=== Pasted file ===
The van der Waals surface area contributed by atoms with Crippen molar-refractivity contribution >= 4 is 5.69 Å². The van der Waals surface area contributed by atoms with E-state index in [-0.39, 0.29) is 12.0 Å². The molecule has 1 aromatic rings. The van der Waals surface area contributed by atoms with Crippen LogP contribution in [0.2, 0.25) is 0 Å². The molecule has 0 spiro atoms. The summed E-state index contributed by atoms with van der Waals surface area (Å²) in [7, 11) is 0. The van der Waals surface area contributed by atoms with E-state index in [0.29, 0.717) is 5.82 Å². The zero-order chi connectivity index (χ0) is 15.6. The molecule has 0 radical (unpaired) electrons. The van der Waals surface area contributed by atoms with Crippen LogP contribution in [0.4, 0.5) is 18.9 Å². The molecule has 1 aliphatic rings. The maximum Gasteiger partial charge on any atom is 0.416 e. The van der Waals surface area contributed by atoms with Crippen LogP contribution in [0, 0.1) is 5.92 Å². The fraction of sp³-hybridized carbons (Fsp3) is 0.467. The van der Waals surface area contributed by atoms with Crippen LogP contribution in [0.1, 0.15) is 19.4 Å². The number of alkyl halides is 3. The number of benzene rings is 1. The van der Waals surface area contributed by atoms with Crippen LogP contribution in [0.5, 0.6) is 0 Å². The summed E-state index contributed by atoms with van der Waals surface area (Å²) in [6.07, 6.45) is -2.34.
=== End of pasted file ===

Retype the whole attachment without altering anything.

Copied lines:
The van der Waals surface area contributed by atoms with Crippen molar-refractivity contribution >= 4 is 5.69 Å². The van der Waals surface area contributed by atoms with E-state index in [-0.39, 0.29) is 12.0 Å². The molecule has 1 aromatic rings. The van der Waals surface area contributed by atoms with Crippen LogP contribution in [0.2, 0.25) is 0 Å². The molecule has 0 spiro atoms. The summed E-state index contributed by atoms with van der Waals surface area (Å²) in [7, 11) is 0. The van der Waals surface area contributed by atoms with E-state index in [0.29, 0.717) is 5.82 Å². The zero-order chi connectivity index (χ0) is 15.6. The molecule has 0 radical (unpaired) electrons. The van der Waals surface area contributed by atoms with Crippen LogP contribution in [0.4, 0.5) is 18.9 Å². The molecule has 1 aliphatic rings. The maximum Gasteiger partial charge on any atom is 0.416 e. The van der Waals surface area contributed by atoms with Crippen LogP contribution in [0, 0.1) is 5.92 Å². The fraction of sp³-hybridized carbons (Fsp3) is 0.467. The van der Waals surface area contributed by atoms with Crippen LogP contribution in [0.1, 0.15) is 19.4 Å². The number of alkyl halides is 3. The number of benzene rings is 1. The van der Waals surface area contributed by atoms with Crippen LogP contribution in [0.5, 0.6) is 0 Å². The summed E-state index contributed by atoms with van der Waals surface area (Å²) in [6.07, 6.45) is -2.34.